New Jersey citizens deserve to see action on meaningful and sustainable property tax reforms. And they need to see it now.
On May 10, both Governor Christie and the Democratic Legislative Leadership Team held separate press conferences to announce major initiatives. Those initiatives could determine the course of legislative action for this month. And that action could affect local officials’ ability to serve their fellow citizens effectively, efficiently and economically, for years to come.
The Legislative Leadership Team, led by Assembly Speaker Oliver and Senate President Sweeney, emphasized the importance of “shared sacrifice” in this year’s State Budget. They indicated that both Houses would act, on May 20, on a proposal that would reinstitute the “millionaires’ tax” surcharge, on New Jerseyans with taxable incomes of at least one million dollars. The projected $637 million would be used (1) to restore property tax rebate checks for more than 600,000 senior homeowners and tenants to last year's levels; and (2) to protect over 105,000 senior and disabled citizens from increased medication co-payments.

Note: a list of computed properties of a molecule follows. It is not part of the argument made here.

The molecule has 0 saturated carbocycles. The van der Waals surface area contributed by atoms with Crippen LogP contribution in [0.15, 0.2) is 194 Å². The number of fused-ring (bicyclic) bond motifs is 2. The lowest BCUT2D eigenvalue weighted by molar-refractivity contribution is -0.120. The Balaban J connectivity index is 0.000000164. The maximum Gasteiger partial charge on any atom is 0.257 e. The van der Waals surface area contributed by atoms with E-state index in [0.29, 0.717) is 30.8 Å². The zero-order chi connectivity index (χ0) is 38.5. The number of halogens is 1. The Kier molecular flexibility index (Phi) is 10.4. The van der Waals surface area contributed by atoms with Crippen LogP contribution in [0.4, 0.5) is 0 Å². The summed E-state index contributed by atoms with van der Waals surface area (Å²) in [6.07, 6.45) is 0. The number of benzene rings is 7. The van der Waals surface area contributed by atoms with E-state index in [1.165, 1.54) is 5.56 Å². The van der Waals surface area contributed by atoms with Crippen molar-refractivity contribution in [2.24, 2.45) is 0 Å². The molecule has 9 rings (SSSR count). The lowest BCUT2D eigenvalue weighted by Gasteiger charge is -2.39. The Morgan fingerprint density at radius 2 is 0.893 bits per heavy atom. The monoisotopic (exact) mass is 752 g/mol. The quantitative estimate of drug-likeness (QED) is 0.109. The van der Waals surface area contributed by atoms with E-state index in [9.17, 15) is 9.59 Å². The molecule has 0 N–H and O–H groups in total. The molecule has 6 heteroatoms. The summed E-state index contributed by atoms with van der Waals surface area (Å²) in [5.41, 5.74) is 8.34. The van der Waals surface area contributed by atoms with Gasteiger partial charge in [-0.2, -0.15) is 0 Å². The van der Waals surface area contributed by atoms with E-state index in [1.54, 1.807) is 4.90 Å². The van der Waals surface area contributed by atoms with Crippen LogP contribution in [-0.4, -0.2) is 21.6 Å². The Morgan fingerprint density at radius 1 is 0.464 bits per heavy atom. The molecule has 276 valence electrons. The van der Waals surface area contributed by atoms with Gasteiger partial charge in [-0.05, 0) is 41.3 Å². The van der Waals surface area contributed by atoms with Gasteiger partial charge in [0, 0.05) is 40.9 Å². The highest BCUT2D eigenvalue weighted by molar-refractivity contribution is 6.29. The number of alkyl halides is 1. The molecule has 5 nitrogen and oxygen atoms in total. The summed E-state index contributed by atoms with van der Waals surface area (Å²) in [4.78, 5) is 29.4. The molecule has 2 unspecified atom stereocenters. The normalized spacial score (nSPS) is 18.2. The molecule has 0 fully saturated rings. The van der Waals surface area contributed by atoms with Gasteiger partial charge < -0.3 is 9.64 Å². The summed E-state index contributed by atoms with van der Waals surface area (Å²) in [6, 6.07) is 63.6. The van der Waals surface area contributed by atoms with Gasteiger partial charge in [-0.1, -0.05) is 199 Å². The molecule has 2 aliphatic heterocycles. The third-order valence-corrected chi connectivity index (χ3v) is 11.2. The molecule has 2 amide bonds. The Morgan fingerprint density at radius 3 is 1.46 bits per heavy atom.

Shortly after that revelation, Governor Christie announced the introduction of a 33 bill package of reforms aimed at solving New Jersey’s property tax crisis.
Obviously, some of these reforms are more valuable than others. And some, such as the 2.5 percent hard cap, will need to be carefully crafted, if they are to be workable and fair to those who depend on vital municipal services. But the bigger danger may be that disagreement about the “millionaires’ tax” will create a political impasse and prevent timely action on the critically
important parts of this crucial “toolkit.” There is no reason for the Legislature to delay consideration of these vital bills.
If the state cannot provide local officials with vital, long-term property tax relief reforms in a year when it will, for the third consecutive budget, cut property tax relief funding—and in year when those cuts will exceed $400 million—then when will it ever? Differences regarding state taxing and spending are significant. However, there is no reason for state policy makers to delay action on some of these ‘tools’—and on immediate and significant mandates relief. s
Editorial from New Jersey
Municipalities, Volume 87, Number 6, June 2010